In a conservative country like the Philippines, talking about sex is sometimes seen as taboo. However, a youth-led organization called Amarela disregards this belief.
Determined to make sexual and reproductive health care accessible in the Philippines, Amarela encourages conversing about sex, abortion, birth control and everything that Filipinos believe should be kept behind closed doors.
In this exclusive interview with Lifestyle, the organization’s founder Nina Co and chairs Kira Velasco and Arya Cabutihan lend their insights on the importance of youth activism and Filipinos’ sexual and reproductive health rights (SRHR).
Though the organization only started in 2019 with six members, their social media page has already garnered upward of 14,000 likes. But this did not happen overnight.
“It was a growth, not instant. SRHR is pretty taboo and talking about sex is still hard to discuss,” Cabutihan said. “A lot of the issues that Amarela tackles are things that [Filipinos] don’t want to openly discuss or see.”
Co shares the same sentiments, which is why she thought of starting the organization in the first place. “(We) saw that there was a lack of discourse regarding these topics, especially within our peers and friend groups,” she said. Her goal was to spark discussions about sex, contraceptives and sexuality while also supporting gender inclusivity and condemning violence against women. Cabutihan said that some Filipinos are hesitant to support their cause because they do not fully understand SRHR. “It doesn’t involve simply having sex. It involves family planning, consent, pregnancy and your own gender or sexual identity,” she shared.
Amarela’s main projects include webinars titled “Amarela Talks,” tackling topics such as reproductive health during the pandemic, decriminalizing abortion and transgender rights. It has an ongoing campaign titled “Woman UP” where different Filipinas share what they do to empower themselves and other women.
In times of crises, Amarela also holds donation relief drives called AmaRELIEF, where they provide menstrual and sanitary products for women affected by calamities.
Amarela aims to provide accessible information to Filipinos about comprehensive sexual education and reproductive health care, so that the public can make informed decisions about their bodies and lives. Co also believes that this would lessen the rates of unsafe sex, teenage pregnancy and sexually transmitted infections.
However, this proves to be difficult, as the fight for sexual education is highly stigmatized by the public.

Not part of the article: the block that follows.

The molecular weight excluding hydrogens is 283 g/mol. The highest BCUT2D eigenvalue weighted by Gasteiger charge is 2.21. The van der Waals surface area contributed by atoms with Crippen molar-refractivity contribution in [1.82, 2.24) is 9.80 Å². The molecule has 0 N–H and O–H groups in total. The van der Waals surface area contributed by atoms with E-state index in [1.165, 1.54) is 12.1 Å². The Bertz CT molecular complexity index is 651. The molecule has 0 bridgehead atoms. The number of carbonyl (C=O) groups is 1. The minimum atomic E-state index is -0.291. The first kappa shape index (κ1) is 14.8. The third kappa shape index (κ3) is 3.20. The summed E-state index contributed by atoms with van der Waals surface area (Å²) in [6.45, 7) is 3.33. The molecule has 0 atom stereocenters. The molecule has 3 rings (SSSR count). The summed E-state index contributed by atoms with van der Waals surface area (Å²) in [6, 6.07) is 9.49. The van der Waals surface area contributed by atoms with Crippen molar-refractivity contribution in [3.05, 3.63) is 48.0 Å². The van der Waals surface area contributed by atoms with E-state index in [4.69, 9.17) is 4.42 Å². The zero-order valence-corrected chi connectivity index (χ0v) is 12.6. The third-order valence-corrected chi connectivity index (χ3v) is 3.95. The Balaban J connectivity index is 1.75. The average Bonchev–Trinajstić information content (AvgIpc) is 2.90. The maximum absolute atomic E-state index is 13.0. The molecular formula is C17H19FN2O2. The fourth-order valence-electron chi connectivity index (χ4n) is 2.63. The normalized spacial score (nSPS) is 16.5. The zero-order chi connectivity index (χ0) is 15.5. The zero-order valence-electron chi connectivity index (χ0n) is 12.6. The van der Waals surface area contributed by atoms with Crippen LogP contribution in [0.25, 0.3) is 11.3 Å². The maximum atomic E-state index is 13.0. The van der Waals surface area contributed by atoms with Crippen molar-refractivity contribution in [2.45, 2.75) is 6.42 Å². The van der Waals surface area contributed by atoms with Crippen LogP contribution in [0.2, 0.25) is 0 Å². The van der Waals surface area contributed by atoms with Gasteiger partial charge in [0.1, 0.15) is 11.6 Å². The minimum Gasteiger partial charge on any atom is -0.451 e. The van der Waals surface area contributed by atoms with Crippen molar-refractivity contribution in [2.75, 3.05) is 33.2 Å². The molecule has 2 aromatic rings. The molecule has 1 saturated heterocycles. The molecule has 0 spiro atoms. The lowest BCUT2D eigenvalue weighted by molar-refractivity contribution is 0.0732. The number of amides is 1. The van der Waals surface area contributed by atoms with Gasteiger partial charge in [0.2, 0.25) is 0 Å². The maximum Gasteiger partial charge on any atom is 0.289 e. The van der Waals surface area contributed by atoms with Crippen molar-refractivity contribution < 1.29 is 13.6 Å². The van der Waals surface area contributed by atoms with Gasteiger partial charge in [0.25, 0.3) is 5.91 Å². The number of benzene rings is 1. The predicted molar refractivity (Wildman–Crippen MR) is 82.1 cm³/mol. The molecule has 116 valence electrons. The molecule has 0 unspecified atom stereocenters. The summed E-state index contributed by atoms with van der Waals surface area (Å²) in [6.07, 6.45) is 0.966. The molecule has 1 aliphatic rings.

Velasco agreed, noting that SRHR and our daily lives cannot be separated.
“You should have access to (sexual) education, quality health care and services no matter who or where you are,” Velasco said. “It is a basic human right. In this political landscape, there is a big lack of choice—not because people don’t want to choose, but because people can’t choose. There are all sorts of barriers blocking [these] health-care services from being made available to the Filipino public.”
Despite the amount of support it has received, Amarela still experiences threats on their posts. Co explained that a lot of people disagree with their more controversial advocacies, such as legalizing abortions, access to contraceptives and LGBTQIA+ rights.
Despite the obstacles, Co hopes that those who share different views from Amarela maintain an open mind. “It’s alright to not share the same views as other people, as long as you don’t impose or force your beliefs on other people who may feel differently,” said Co.
Amarela is only one of the many youth-led organizations lobbying for societal changes. As the years progress, more young Filipinos feel the need to contribute to causes they believe in, and inspire others to join the fight.
Cabutihan said that though a lot of traditionally patriarchal ideas were internalized by young Filipinos, Gen Z is generally more open to new ideas and information.
“We believe we deserve better,” she said, emphasizing the importance of youth activism. “Who else is going to start (changing things) but us? We want to serve as this bridge that connects the society we want with the society we have right now.”
Velasco added that as the generation that will experience the consequences of changes happening now, the youth deserves a say in social issues.
“We’re not the perfect generation,” Velasco said. “There are things we will look over, and there are things we will not solve, but (we have to) set that foundation for those younger than us, [so they can say] ‘even if I’m young, this doesn’t mean that I don’t have a voice that’s worth listening to.’”
The author is a student at Ateneo de Manila University.